The Alchemist: What's My Personal Legend?
A story I presumed focused on changing metal to gold surprisingly ignited an internal debate.
In the 4th grade, I spent many hours on my local public library's online system, placing a myriad of books on hold. I wanted to read everything.
- An animal encyclopedia? I remember staring in astonishment at Australia's Cassowary
What's a Cassowary
The Lord of the Rings series? I was hooked by the prologue on the history of "The One Ring"
Lunch Lady? I keep my signed copy from Jarrett J. Krosoczka, the graphic novel's author, on a special pedestal.
When I came across a burnt orange cover titled "The Alchemist," it was a no-brainer. I immediately put the book on hold. A week later, it was in the library with a little hold confirmation receipt sticking out. So I brought it home and read it.
The narrative revolves around the journey of an Andalusian shepherd named Santiago. Santiago dreams of a treasure buried near the Egyptian pyramids and decides to pursue it, leaving his comfortable life behind. Along his journey, he meets a series of characters including an old king, an Englishman, and an alchemist, each teaching him about life, love, and the pursuit of one's "Personal Legend"—their ultimate purpose or goal in life. This concept of a Personal Legend is a central theme in the book, which brings us to the repeated word "Maktub".
After searching up the book's repeated word "Maktub," I learned that its translation was "It's all written." In 2017, I saw it as Coelho's hint at fate's unchangeable, obstinate nature. It made perfect sense—Santiago's Personal Legend would force him on a journey, even if the treasure was back at home.
"I can control my destiny, but not my fate. Destiny means there are opportunities to turn right or left, but fate is a one-way street. I believe we all have the choice as to whether we fulfil our destiny, but our fate is sealed.
Read more at" ~ Paulo Coelho
I applied the moral to justify my life's journey and all it encompassed as predetermined. I thought my destination was set on being a doctor, like my grandfather. Most things I did were to steer my destiny towards accomplishing that one, preset goal.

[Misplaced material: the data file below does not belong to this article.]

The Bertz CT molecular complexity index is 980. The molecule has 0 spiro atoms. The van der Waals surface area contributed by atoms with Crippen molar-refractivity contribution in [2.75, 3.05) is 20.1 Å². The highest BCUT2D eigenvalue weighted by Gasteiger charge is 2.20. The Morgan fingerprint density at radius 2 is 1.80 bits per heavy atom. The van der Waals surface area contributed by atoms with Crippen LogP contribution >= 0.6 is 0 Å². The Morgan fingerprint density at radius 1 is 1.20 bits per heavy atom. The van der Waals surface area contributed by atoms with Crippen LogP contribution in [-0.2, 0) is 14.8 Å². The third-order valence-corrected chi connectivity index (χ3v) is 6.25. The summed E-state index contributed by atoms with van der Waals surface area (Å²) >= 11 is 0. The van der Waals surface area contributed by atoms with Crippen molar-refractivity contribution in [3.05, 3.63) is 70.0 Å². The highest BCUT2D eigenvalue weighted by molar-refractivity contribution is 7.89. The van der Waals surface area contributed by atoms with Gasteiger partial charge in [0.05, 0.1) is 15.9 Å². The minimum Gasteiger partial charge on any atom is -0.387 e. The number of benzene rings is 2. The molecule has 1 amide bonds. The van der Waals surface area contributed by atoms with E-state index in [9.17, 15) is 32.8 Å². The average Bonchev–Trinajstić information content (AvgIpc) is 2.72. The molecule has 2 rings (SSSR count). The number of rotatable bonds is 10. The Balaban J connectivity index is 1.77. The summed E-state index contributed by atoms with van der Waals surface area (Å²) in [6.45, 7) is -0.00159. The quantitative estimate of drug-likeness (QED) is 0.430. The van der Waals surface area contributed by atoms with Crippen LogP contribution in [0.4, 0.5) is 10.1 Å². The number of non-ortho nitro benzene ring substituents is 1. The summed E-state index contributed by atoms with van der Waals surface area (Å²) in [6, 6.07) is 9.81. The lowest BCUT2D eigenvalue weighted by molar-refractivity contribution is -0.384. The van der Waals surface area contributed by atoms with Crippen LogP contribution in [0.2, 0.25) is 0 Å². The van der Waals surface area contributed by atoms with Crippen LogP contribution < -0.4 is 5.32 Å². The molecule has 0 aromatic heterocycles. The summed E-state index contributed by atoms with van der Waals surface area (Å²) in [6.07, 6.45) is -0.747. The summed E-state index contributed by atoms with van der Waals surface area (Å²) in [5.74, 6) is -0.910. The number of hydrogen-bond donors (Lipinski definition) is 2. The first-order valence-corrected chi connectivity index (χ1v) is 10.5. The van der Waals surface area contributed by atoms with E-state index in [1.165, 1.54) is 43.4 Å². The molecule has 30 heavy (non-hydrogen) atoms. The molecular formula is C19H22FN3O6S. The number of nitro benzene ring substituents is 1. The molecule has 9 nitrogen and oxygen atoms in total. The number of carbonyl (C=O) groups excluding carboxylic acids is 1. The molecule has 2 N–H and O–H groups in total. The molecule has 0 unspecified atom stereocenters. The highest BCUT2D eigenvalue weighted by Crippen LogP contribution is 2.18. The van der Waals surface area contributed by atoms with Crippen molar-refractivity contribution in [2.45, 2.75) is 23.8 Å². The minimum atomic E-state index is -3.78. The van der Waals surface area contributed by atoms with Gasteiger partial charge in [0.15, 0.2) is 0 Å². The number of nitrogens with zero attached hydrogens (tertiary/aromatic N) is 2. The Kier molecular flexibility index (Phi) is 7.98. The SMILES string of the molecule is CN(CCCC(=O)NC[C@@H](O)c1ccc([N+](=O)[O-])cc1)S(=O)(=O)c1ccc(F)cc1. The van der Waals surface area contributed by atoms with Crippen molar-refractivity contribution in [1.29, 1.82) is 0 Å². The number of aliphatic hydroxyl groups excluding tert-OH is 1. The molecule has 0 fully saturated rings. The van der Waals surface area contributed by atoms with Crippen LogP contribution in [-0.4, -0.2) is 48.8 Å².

By random chance, I came across The Alchemist last year in my English teacher's classroom library. Unlike 6 years before, I wasn't sure of being a physician anymore. My daily schedule was now monotonous: go to school, work on homework, manage extracurricular activities, and sleep.
Even though Santiago faced numerous external obstacles—such as getting burglarized or taken captive—the majority of his conflicts were internal, much like my own. His predicament was seemingly straightforward; his existence as a shepherd was comfortable and predictable, yet he yearned for more than the daily monotony of wandering with his flock.
I finally found a resolute understanding of the treasure's location under the sycamore tree.
It is a unique journey that each of us is destined to undertake, and it is our responsibility to not only acknowledge it but to overcome our apprehensions and fervently pursue it.
Therefore, a life devoid of this pursuit is one marked by a lingering sense of dissatisfaction, despite outward appearances of contentment, and a perpetual longing for something more.
I believe that I've realized my Personal Legend: to follow my intuitions and worry about the consequences later.
In the next chapter of life, I'm unsure where I might end up. Yet, I'm sure that pursuing my Personal Legend will always keep me hungry for more but satisfied with my growth.
Based on Coelho's words, I guess my Personal Legend also entails meeting The Alchemist again.
I'm awaiting another concealed lesson to unearth.